Julie worked in publishing for sixteen years (first in advertising, then as a fiction editor) and now writes full time. Two of her books, The Girl in the Gatehouse and The Silent Governess won the Christy Award for Historical Romance. The Girl in the Gatehouse also won a Midwest Book Award and The Silent Governess was a finalist in Romance Writers of America's RITA awards.
She graduated from the University of Illinois and enjoys travel, research, BBC period dramas, long hikes, short naps, and coffee with friends. Julie and her husband have two sons and live near St. Paul, Minnesota.
ABOUT THE BOOK
Pampered Margaret Macy flees London in disguise to escape pressure to marry a dishonorable man. With no money and nowhere else to go, she takes a position as a housemaid in the home of Nathaniel Upchurch, a suitor she once rejected in hopes of winning his dashing brother. Praying no one will recognize her, Margaret fumbles through the first real work of her life. If she can last until her next birthday, she will gain an inheritance from a spinster aunt--and sweet independence. But can she remain hidden as a servant even when prying eyes visit Fairbourne Hall?
Observing both brothers as an "invisible" servant, Margaret learns she may have misjudged Nathaniel. Is it too late to rekindle his admiration? And when one of the family is nearly killed, Margaret alone discovers who was responsible. Should she come forward, even at the risk of her reputation and perhaps her life? And can she avoid an obvious trap meant to force her from hiding?
On her journey from wellborn lady to servant to uncertain future, Margaret must learn to look past appearances and find the true meaning of "serve one another in love."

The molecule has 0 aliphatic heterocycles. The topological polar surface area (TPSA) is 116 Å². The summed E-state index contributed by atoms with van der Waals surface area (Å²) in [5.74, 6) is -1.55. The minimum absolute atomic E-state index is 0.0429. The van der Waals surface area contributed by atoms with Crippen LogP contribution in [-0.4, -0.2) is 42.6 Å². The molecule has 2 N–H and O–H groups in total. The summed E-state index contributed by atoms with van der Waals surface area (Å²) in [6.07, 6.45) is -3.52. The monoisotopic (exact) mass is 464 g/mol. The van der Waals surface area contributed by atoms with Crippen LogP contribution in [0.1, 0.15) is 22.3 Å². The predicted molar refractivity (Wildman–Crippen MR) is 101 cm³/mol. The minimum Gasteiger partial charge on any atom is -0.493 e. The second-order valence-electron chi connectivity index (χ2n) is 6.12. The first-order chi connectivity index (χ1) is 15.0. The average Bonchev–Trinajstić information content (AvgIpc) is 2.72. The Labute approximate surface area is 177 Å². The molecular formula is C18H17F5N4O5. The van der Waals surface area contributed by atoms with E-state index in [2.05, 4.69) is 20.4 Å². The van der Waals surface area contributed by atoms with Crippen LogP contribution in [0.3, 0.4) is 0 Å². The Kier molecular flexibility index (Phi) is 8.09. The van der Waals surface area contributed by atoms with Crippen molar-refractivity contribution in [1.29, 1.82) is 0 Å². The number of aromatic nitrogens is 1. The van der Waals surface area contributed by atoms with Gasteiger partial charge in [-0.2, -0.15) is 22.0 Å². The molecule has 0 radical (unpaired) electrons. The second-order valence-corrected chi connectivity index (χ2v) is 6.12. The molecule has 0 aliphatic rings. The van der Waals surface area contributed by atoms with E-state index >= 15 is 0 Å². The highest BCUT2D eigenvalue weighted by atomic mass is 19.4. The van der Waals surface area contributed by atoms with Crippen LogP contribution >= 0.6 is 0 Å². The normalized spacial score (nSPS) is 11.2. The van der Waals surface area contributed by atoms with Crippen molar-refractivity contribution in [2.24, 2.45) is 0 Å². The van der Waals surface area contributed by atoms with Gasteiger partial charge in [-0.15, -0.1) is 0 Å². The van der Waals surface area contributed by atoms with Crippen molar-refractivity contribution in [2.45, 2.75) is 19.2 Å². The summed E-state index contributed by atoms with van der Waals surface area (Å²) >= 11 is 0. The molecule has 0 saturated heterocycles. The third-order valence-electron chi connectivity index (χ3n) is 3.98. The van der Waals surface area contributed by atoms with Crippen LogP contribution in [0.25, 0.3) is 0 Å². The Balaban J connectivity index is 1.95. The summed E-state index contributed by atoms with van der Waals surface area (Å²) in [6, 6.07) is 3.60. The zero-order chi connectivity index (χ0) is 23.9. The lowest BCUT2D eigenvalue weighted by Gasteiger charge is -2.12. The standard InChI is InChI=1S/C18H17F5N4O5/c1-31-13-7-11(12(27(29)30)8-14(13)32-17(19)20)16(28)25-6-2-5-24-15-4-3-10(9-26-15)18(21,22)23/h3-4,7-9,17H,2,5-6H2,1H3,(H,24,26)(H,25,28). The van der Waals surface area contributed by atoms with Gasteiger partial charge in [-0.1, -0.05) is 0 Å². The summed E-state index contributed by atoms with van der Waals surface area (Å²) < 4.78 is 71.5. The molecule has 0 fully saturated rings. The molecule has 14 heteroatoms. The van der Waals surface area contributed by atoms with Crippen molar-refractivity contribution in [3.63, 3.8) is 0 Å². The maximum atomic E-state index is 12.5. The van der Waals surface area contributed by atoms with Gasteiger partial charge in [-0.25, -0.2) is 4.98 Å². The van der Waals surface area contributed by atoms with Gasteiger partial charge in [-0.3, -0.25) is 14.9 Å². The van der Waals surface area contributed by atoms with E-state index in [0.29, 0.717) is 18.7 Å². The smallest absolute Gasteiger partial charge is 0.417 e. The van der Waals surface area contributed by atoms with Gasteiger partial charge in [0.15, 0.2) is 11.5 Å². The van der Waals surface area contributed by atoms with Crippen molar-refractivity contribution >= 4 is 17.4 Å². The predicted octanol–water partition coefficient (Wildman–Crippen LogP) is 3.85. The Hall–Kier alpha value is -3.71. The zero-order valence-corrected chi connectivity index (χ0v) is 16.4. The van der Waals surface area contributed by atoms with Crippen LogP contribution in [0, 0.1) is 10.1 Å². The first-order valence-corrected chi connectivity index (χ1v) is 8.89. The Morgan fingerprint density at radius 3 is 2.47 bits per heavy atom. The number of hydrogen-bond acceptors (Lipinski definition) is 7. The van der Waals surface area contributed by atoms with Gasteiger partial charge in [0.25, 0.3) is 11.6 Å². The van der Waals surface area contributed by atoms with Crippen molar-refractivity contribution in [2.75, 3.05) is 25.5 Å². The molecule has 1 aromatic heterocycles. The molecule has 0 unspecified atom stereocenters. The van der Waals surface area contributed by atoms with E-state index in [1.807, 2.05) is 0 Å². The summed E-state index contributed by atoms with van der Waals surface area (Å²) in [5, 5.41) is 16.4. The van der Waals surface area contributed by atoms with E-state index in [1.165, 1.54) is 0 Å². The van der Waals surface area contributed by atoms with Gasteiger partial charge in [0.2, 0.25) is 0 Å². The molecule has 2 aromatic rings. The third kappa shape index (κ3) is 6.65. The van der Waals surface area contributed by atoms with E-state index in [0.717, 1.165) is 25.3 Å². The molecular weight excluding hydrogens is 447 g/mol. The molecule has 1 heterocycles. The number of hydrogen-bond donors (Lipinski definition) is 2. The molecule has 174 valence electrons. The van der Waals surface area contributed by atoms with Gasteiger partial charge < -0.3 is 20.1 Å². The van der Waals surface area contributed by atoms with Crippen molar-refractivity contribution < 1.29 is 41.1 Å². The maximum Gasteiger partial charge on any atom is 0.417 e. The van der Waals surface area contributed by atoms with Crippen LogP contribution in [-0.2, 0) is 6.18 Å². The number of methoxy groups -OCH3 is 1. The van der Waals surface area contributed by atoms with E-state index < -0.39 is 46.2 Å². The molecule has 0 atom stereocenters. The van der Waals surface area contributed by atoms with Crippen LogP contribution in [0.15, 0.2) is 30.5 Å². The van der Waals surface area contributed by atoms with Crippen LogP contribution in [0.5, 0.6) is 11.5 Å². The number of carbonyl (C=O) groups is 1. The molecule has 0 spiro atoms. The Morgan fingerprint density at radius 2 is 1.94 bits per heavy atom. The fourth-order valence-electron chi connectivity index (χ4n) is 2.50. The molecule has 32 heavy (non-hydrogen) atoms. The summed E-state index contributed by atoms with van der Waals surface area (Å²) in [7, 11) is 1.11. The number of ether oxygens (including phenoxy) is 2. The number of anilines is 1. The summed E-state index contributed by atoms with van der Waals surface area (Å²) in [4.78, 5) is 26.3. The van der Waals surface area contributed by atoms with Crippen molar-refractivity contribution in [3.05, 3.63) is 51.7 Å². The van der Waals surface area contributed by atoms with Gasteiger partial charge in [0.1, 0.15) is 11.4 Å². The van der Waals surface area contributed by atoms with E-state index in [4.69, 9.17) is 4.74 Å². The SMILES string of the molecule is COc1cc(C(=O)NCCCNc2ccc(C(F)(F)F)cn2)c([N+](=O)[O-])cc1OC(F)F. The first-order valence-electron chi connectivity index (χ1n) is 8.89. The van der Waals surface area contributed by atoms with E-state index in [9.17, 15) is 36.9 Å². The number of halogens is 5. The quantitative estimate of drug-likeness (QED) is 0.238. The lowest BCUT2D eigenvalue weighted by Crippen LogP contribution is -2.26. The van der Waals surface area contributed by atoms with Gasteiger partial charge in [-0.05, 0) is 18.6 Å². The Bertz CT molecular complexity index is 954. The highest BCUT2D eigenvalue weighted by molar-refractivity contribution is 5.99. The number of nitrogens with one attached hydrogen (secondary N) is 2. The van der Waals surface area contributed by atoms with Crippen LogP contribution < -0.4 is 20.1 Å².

If you would like to read the first chapter of The Maid of Fairbourne Hall, go HERE
Writing a good regency must be a great deal more complicated than it looks upon first appearance. But when done in the correct and proper manner, good regency shines like the silver by which “Nora” polished belowstairs in Fairbourne Hall.
For anyone who has read even just a little of this period of fiction, one would not expect a rich society girl to one day be attending a masquerade ball and the next scrubbing a chamber pot. But as crazy as that sounds, the plot of the story perfectly supports Margaret becoming “Nora” in a lowly maid.
For nearly four hundred pages I waited for the moment to come when she would be found out. And while she had many close calls that had me hanging by a single thread, becoming the servant she needed to be changed her in more ways than I think she expected.
Romance of course is varied and slow, but such is normal for this genre. Nathanial’s struggles to plant his feet squarely beneath him both financially and emotionally do not stop from making him a perfectly honorable and likeable hero.
Many subplots travel through the story and all play seamlessly into the main plot of the story. From a near murder attempt to “Nora’s” fear of being discovered, the story is one I looked forward to returning to time and again. And the romance is well worth the wait.
A very right and proper regency indeed.
This review is my honest opinion. Thanks to the publishers through CFBA for my copy to review.